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I've to solve a nasty problem on a ten machine "cluster": randomly one of these machine hang during an hard computation, sometime still ping sometime not.

The problem was described me at the phone, I've still no touch/see these machine, so I can't be more precise. It seem there's no (real) keyboard or monitor linked to them, so I haven't nothing about keyboard led or messages on monitor.

Don't worry, what I really need is some suggestion where to search the problem, some suggestions on what can cause a kernel hang on a working machine.

I also see this post, but seem same need on a different situation.

My ideas since now:
- HW problem (ram, cpu, fan etc.)
- bad autofs configuration
- bad nfs(?) configuration
- presence of a trojan/hacker/etc
- /dev/"swap" linked to /dev/zero
- kernel out of memory(??)
- kernel bugged

In other words I try to imagine what kind of envent can occour that can crash the kernel insted of the application that generate the event.

What hang have YOU experienced before? Write it to me!

TIA

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2 Answers 2

up vote 1 down vote accepted

First of all, while RHEL 4 is pretty old by itself, it is still maintained and you can try to update with the latest patches (See the Wiki information).

A kernel panic / hang may come from a bunch of reasons. The ones I experienced are mainly due to

  1. Memory problem: install (for instance) an Ubuntu version on a CD, and boot it on it just run memtest86+, it checks actively the memory (may take some time to reveal a problem).

  2. Hardware problem: causing unexpected interruptions that either put the system in a irrecoverable situation, send the kernel execution into "space", break the stack...

  3. Module problem: an inappropriate module (a module which doesn't match exactly the hardware for instance, or a bugged module) has a privileged access and may hang the system. Older kernels are particularly at risk (newer versions better recover having a defective module problem).

Have also seen mysterious (old) system hangs that were due to

  1. The motherboard CMOS battery that was dead (change it, it's cheap).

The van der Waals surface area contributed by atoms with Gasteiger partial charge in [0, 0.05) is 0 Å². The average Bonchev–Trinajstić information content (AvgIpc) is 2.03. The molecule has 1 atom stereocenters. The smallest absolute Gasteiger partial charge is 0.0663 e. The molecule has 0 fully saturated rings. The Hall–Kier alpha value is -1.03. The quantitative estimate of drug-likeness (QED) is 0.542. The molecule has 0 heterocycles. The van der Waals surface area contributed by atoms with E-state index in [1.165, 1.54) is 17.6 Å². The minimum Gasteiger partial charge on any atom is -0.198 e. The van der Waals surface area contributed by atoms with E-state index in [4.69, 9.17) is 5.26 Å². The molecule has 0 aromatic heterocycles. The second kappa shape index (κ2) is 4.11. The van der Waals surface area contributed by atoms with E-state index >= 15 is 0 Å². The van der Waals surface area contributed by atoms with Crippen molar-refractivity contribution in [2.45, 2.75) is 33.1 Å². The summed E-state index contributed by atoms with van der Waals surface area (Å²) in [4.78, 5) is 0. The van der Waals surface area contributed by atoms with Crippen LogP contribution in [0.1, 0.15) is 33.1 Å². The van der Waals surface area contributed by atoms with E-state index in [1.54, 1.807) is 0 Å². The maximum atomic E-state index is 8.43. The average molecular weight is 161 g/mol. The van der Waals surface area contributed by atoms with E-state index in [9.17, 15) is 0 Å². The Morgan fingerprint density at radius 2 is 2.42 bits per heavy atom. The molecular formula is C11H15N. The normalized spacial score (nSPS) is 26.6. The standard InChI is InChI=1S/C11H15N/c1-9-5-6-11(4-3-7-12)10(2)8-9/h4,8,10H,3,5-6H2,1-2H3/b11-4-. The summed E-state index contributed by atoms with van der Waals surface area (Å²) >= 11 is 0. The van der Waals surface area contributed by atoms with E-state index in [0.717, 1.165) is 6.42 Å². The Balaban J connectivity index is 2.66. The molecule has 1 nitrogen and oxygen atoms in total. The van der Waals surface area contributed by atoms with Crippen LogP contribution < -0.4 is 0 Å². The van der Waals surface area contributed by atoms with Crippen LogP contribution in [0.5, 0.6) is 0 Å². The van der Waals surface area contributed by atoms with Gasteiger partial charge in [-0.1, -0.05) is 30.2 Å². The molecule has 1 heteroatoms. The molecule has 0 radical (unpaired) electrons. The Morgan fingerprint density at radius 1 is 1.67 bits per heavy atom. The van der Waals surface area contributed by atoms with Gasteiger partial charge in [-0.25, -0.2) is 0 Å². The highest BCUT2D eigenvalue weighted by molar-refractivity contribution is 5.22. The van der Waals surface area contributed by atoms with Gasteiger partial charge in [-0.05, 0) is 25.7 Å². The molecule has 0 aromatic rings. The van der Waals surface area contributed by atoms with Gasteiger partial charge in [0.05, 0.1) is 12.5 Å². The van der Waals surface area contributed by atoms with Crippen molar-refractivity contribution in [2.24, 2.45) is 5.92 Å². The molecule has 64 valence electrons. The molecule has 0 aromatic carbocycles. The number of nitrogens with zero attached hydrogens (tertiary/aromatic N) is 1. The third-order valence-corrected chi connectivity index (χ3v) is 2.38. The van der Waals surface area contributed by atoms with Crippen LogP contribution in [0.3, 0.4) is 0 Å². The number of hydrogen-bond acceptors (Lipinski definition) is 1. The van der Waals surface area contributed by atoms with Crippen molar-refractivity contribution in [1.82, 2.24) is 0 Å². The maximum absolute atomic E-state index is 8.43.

2. A bad network cable

Maybe the right time to upgrade to a newer system (nowadays, there is nothing wrong having a server with Ubuntu 10.04.1 LTS for instance).

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Thanks for these ideas, the battery one is really unexpected :) –  Ivan Buttinoni Jan 9 '11 at 15:31
    
+1 to updating to the latest patches. That should be done no matter what. But a bit weird to suggest switching to ubuntu rather than just continuing with the latest Red Hat Enterprise Linux or CentOS. –  mattdm Jan 9 '11 at 15:44
    
Of course update the kernel/OS can be a solution, but before fix a problem I like to find it. –  Ivan Buttinoni Jan 9 '11 at 17:50

There are countless ways a RHEL 4 box (or any box) can hang. You need to gather more information. I'd start with logs from the time of the hang. You can also set up NMI watchdog to force a panic of the box if it gets hung in the kernel, and netconsole to record console messages when that happens. If the system is just dying under heavy load, and becoming unresponsive without completely hanging in the kernel itself, you can set up hangwatch to trigger various diagnostic messages (dumped to log or over netconsole) or even reboot the box if it hits a certain load threshold.

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Thanks for the NMI suggestion! If you don't mind I'll be gratefull if you can cite some of "countless ways" you know. –  Ivan Buttinoni Jan 9 '11 at 15:28
    
Buggy BIOS, buggy kernel, buggy 3rd-party drivers, flaky network filesystems, flaky hardware, pathological workload (swaplock). Without more info, it's hard to narrow it down. If you're used to RHEL 4, maybe you should try RHEL 6. The diagnostic utilities are much more advanced. –  Chris Jan 12 '11 at 16:50

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